In order to go somewhere I must be sure to carry with me at all times: diapers, wipes, extra outfit, changing pad, hand wipes, boogie wipes, pacifier wipes, pacifiers, a couple toys, her sippy cup, a snack, an extra bottle and clean nipple for her and pens, coupons, phone, keys and wallet for me. Anything I do I must plan for doing with one hand or coordinating so that she's in the car seat (potentially another struggle) this includes: grabbing Starbucks, taking or picking up the dry cleaning, and parking next to a shopping cart dispenser when we visit stores. Consider also, that she is with me for all appointments. So far, Little E has visited my dentist, a dermatologist, my gynecologist, and my general care physician. She will eventually join me at the eye doctor as well. I had my teeth cleaned while she sat on my stomach. Remember those two people you thought of from your office: contact and connectivity is constant.
I am also required to correctly identify and manage questionable smells. This has led to her being changed in the usual suspect places: Target, Moes, gas stations on road trips, etc. This has led me to revert to my 12-year-old self and giggle in Verizon when the unmistakable odor of a giant poopy diaper wafted right up to my nostrils and nearly planted me on my back side. When moth balls roll for cover, it's bad. My most creative change has been while she was actually in the car seat in the stroller and we were in a bathroom stall. She was practically in a V-formation for the entire undoing and not happy about it....oh, of course it was a blow-out, too, so no resting her tushy down to grab more wipes - hold the baby up, wipe, dispose of wipe, get more wipes, keep clothes and baby from touching diaper, wipes, dispose of wipe, get more wipes, remove diaper (put it where?), still holding baby, wipe some more, get more wipes, put a fresh diaper under her so she can relax...let's see, that's one, two, three, at least four hands needed. Oh, it was fun. These are the most common smells but certainly there are others - urine, vomit, old baby formula, old baby food, anything rubbed on her face from crawling on the floor, etc.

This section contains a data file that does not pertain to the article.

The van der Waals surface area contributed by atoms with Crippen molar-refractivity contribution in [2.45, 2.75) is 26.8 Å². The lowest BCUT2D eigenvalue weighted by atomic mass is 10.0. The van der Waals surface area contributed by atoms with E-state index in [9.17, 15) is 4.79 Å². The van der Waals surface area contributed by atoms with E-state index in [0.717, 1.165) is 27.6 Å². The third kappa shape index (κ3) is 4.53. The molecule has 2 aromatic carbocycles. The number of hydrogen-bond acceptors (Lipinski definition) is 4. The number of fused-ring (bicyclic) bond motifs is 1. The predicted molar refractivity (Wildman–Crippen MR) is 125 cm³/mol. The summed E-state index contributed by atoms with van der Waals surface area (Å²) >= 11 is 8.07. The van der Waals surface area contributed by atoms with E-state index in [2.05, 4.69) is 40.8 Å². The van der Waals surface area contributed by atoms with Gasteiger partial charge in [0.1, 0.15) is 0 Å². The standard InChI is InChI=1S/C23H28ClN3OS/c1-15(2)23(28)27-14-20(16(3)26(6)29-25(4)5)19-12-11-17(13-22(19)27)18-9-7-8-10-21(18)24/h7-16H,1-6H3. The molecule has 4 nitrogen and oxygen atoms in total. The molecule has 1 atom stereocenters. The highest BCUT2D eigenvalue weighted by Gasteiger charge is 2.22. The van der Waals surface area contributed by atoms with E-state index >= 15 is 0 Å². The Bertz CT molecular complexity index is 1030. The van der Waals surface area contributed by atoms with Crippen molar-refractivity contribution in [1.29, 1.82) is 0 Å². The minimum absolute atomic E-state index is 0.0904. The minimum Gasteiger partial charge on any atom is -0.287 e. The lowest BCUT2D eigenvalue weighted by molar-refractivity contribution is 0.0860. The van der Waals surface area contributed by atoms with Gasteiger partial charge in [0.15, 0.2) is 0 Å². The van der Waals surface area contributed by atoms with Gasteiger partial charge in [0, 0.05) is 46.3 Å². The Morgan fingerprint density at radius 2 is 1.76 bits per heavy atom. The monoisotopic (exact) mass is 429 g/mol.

And we're not even at noon. Want me to continue? I haven't even started the run-down of household chores.
The question is not insulting, but it is hard to explain. Everything takes 2.5 times longer, requires 2.5 times more stuff (which you have to lug around), and there are at least 2.5 more things to be concerned about.
Still, I have it good. My husband is supportive. We know each others' limits and can support, laugh, and remind each other to enjoy each phase while looking forward to the excitement of the next. I love to see Little E light up when daddy comes home. I'm the lucky one.
And, despite a momentary meltdown Sunday afternoon (which was triggered by a neighbor's dog that might end up at the pound if he/she doesn't learn to ZIP IT), it's a lot of fun. But don't ever make the mistake that I did before I had a kid and assume that its a reasonable amount of independent free time. There is never a vacation and never a sick day. And in these early years you don't get to see too much if it really matters - you have to be the long-term CEO strategist as well as the Steady Eddie doing the details. There's a lot of faith and trust and humility involved. In the end, the greatest rewards are watching a little person go from no clue about what's going on to impacting her world; and watching you and your spouse develop as parents and realize that together you can do a lot more than you realized and you really do have it good.